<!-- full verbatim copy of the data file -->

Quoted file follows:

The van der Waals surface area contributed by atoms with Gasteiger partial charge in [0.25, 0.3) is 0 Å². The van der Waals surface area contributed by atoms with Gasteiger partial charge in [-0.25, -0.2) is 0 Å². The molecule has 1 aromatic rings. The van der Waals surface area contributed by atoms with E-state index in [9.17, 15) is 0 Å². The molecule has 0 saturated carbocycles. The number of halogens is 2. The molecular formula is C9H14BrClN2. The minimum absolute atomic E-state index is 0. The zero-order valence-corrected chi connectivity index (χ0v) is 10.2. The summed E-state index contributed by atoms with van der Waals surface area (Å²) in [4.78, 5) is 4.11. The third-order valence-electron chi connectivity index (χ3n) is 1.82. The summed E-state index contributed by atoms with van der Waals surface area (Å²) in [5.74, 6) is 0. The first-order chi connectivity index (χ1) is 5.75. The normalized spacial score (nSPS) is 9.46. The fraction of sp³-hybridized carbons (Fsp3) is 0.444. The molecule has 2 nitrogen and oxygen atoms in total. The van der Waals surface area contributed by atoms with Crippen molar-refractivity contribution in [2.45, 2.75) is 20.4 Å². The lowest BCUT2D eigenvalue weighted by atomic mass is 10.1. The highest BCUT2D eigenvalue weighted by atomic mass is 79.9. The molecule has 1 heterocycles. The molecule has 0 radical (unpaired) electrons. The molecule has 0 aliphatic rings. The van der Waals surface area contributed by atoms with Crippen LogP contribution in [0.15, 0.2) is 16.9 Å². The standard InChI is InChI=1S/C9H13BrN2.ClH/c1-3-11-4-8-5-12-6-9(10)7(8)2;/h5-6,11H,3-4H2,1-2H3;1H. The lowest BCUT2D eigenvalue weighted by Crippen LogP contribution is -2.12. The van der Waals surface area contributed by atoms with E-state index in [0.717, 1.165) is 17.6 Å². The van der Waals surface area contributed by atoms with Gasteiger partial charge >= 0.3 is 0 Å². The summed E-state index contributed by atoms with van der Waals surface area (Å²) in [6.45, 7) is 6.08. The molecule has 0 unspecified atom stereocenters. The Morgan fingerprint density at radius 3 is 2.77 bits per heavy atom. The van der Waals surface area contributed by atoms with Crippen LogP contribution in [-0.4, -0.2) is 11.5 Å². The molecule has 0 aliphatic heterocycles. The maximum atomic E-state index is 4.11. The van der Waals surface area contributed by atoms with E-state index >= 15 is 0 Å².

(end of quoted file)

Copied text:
The van der Waals surface area contributed by atoms with Gasteiger partial charge in [0.25, 0.3) is 0 Å². The van der Waals surface area contributed by atoms with Gasteiger partial charge in [-0.25, -0.2) is 0 Å². The molecule has 1 aromatic rings. The van der Waals surface area contributed by atoms with E-state index in [9.17, 15) is 0 Å². The molecule has 0 saturated carbocycles. The number of halogens is 2. The molecular formula is C9H14BrClN2. The minimum absolute atomic E-state index is 0. The zero-order valence-corrected chi connectivity index (χ0v) is 10.2. The summed E-state index contributed by atoms with van der Waals surface area (Å²) in [4.78, 5) is 4.11. The third-order valence-electron chi connectivity index (χ3n) is 1.82. The summed E-state index contributed by atoms with van der Waals surface area (Å²) in [5.74, 6) is 0. The first-order chi connectivity index (χ1) is 5.75. The normalized spacial score (nSPS) is 9.46. The fraction of sp³-hybridized carbons (Fsp3) is 0.444. The molecule has 2 nitrogen and oxygen atoms in total. The van der Waals surface area contributed by atoms with Crippen molar-refractivity contribution in [2.45, 2.75) is 20.4 Å². The lowest BCUT2D eigenvalue weighted by atomic mass is 10.1. The highest BCUT2D eigenvalue weighted by atomic mass is 79.9. The molecule has 1 heterocycles. The molecule has 0 radical (unpaired) electrons. The molecule has 0 aliphatic rings. The van der Waals surface area contributed by atoms with Crippen LogP contribution in [0.15, 0.2) is 16.9 Å². The standard InChI is InChI=1S/C9H13BrN2.ClH/c1-3-11-4-8-5-12-6-9(10)7(8)2;/h5-6,11H,3-4H2,1-2H3;1H. The lowest BCUT2D eigenvalue weighted by Crippen LogP contribution is -2.12. The van der Waals surface area contributed by atoms with E-state index in [0.717, 1.165) is 17.6 Å². The van der Waals surface area contributed by atoms with Gasteiger partial charge >= 0.3 is 0 Å². The summed E-state index contributed by atoms with van der Waals surface area (Å²) in [6.45, 7) is 6.08. The molecule has 0 unspecified atom stereocenters. The Morgan fingerprint density at radius 3 is 2.77 bits per heavy atom. The van der Waals surface area contributed by atoms with Crippen LogP contribution in [-0.4, -0.2) is 11.5 Å². The molecule has 0 aliphatic heterocycles. The maximum atomic E-state index is 4.11. The van der Waals surface area contributed by atoms with E-state index >= 15 is 0 Å².